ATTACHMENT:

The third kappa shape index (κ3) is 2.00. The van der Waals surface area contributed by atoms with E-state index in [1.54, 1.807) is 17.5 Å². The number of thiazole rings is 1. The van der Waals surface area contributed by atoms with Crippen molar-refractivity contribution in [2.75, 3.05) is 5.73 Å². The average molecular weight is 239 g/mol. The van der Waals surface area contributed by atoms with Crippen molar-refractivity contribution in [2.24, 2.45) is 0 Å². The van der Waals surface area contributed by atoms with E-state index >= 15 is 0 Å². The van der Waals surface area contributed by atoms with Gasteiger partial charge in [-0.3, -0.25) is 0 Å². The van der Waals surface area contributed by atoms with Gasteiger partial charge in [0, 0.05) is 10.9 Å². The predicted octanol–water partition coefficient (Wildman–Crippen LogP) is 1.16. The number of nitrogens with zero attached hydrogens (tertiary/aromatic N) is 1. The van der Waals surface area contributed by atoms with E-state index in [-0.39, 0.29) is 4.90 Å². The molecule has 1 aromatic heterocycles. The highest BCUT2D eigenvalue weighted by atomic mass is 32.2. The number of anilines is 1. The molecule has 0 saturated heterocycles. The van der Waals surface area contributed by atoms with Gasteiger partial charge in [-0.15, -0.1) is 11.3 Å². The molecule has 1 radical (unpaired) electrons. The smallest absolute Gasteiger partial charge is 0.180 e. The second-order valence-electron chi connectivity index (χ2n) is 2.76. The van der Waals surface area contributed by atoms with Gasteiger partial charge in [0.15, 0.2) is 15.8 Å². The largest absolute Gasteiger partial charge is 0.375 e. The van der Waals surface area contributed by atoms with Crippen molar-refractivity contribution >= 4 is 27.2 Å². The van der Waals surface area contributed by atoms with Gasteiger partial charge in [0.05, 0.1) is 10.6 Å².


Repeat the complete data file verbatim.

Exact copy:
The third kappa shape index (κ3) is 2.00. The van der Waals surface area contributed by atoms with E-state index in [1.54, 1.807) is 17.5 Å². The number of thiazole rings is 1. The van der Waals surface area contributed by atoms with Crippen molar-refractivity contribution in [2.75, 3.05) is 5.73 Å². The average molecular weight is 239 g/mol. The van der Waals surface area contributed by atoms with Crippen molar-refractivity contribution in [2.24, 2.45) is 0 Å². The van der Waals surface area contributed by atoms with E-state index >= 15 is 0 Å². The van der Waals surface area contributed by atoms with Gasteiger partial charge in [-0.3, -0.25) is 0 Å². The van der Waals surface area contributed by atoms with Gasteiger partial charge in [0, 0.05) is 10.9 Å². The predicted octanol–water partition coefficient (Wildman–Crippen LogP) is 1.16. The number of nitrogens with zero attached hydrogens (tertiary/aromatic N) is 1. The van der Waals surface area contributed by atoms with E-state index in [-0.39, 0.29) is 4.90 Å². The molecule has 1 aromatic heterocycles. The highest BCUT2D eigenvalue weighted by atomic mass is 32.2. The number of anilines is 1. The molecule has 0 saturated heterocycles. The van der Waals surface area contributed by atoms with Gasteiger partial charge in [-0.15, -0.1) is 11.3 Å². The molecule has 1 radical (unpaired) electrons. The smallest absolute Gasteiger partial charge is 0.180 e. The second-order valence-electron chi connectivity index (χ2n) is 2.76. The van der Waals surface area contributed by atoms with Gasteiger partial charge in [0.15, 0.2) is 15.8 Å². The largest absolute Gasteiger partial charge is 0.375 e. The van der Waals surface area contributed by atoms with Crippen molar-refractivity contribution >= 4 is 27.2 Å². The van der Waals surface area contributed by atoms with Gasteiger partial charge in [0.05, 0.1) is 10.6 Å².